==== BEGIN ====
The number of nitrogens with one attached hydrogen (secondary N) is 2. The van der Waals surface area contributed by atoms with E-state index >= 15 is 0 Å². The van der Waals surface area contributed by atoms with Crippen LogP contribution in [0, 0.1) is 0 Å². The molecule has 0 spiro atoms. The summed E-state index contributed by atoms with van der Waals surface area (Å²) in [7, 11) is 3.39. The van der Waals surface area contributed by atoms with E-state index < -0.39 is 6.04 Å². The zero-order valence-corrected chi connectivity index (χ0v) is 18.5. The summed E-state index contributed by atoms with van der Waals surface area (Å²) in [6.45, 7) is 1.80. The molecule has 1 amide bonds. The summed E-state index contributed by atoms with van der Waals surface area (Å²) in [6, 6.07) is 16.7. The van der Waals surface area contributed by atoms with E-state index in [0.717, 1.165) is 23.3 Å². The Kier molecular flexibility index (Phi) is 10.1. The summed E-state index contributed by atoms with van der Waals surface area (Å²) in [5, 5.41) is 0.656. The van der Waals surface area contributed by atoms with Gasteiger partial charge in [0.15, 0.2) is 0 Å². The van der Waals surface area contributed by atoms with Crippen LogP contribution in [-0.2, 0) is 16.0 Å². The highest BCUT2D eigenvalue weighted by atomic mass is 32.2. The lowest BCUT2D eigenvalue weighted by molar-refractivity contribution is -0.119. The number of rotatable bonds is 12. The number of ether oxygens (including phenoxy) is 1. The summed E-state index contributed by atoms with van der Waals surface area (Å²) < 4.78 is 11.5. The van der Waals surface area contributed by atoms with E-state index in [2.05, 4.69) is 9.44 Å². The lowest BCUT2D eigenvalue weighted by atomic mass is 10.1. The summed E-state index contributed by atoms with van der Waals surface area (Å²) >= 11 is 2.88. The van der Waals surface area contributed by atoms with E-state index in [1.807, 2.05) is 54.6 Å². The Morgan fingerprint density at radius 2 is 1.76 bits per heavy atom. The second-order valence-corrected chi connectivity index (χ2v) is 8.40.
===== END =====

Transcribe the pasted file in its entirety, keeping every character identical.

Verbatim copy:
The number of nitrogens with one attached hydrogen (secondary N) is 2. The van der Waals surface area contributed by atoms with E-state index >= 15 is 0 Å². The van der Waals surface area contributed by atoms with Crippen LogP contribution in [0, 0.1) is 0 Å². The molecule has 0 spiro atoms. The summed E-state index contributed by atoms with van der Waals surface area (Å²) in [7, 11) is 3.39. The van der Waals surface area contributed by atoms with E-state index < -0.39 is 6.04 Å². The zero-order valence-corrected chi connectivity index (χ0v) is 18.5. The summed E-state index contributed by atoms with van der Waals surface area (Å²) in [6.45, 7) is 1.80. The molecule has 1 amide bonds. The summed E-state index contributed by atoms with van der Waals surface area (Å²) in [6, 6.07) is 16.7. The van der Waals surface area contributed by atoms with E-state index in [0.717, 1.165) is 23.3 Å². The Kier molecular flexibility index (Phi) is 10.1. The summed E-state index contributed by atoms with van der Waals surface area (Å²) in [5, 5.41) is 0.656. The van der Waals surface area contributed by atoms with Gasteiger partial charge in [0.15, 0.2) is 0 Å². The van der Waals surface area contributed by atoms with Crippen LogP contribution in [-0.2, 0) is 16.0 Å². The highest BCUT2D eigenvalue weighted by atomic mass is 32.2. The lowest BCUT2D eigenvalue weighted by molar-refractivity contribution is -0.119. The number of rotatable bonds is 12. The number of ether oxygens (including phenoxy) is 1. The summed E-state index contributed by atoms with van der Waals surface area (Å²) < 4.78 is 11.5. The van der Waals surface area contributed by atoms with E-state index in [2.05, 4.69) is 9.44 Å². The lowest BCUT2D eigenvalue weighted by atomic mass is 10.1. The summed E-state index contributed by atoms with van der Waals surface area (Å²) >= 11 is 2.88. The van der Waals surface area contributed by atoms with E-state index in [1.807, 2.05) is 54.6 Å². The Morgan fingerprint density at radius 2 is 1.76 bits per heavy atom. The second-order valence-corrected chi connectivity index (χ2v) is 8.40.